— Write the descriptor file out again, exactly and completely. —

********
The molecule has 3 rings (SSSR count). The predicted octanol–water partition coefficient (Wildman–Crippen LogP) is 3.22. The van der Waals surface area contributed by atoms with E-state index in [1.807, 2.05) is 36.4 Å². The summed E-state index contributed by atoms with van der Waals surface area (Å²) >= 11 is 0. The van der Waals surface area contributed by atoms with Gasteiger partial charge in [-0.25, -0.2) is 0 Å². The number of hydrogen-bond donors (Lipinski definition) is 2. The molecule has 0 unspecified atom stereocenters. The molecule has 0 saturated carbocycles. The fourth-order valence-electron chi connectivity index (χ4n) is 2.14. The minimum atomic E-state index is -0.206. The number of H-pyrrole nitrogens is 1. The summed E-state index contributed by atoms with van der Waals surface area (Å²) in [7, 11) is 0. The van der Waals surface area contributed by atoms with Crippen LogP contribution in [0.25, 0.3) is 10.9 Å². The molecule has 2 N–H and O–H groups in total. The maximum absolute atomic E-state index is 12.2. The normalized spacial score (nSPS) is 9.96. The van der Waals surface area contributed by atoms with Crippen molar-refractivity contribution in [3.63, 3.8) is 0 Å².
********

The molecule has 3 rings (SSSR count). The predicted octanol–water partition coefficient (Wildman–Crippen LogP) is 3.22. The van der Waals surface area contributed by atoms with E-state index in [1.807, 2.05) is 36.4 Å². The summed E-state index contributed by atoms with van der Waals surface area (Å²) >= 11 is 0. The van der Waals surface area contributed by atoms with Gasteiger partial charge in [-0.25, -0.2) is 0 Å². The number of hydrogen-bond donors (Lipinski definition) is 2. The molecule has 0 unspecified atom stereocenters. The molecule has 0 saturated carbocycles. The fourth-order valence-electron chi connectivity index (χ4n) is 2.14. The minimum atomic E-state index is -0.206. The number of H-pyrrole nitrogens is 1. The summed E-state index contributed by atoms with van der Waals surface area (Å²) in [7, 11) is 0. The van der Waals surface area contributed by atoms with Crippen LogP contribution in [0.25, 0.3) is 10.9 Å². The molecule has 2 N–H and O–H groups in total. The maximum absolute atomic E-state index is 12.2. The normalized spacial score (nSPS) is 9.96. The van der Waals surface area contributed by atoms with Crippen molar-refractivity contribution in [3.63, 3.8) is 0 Å².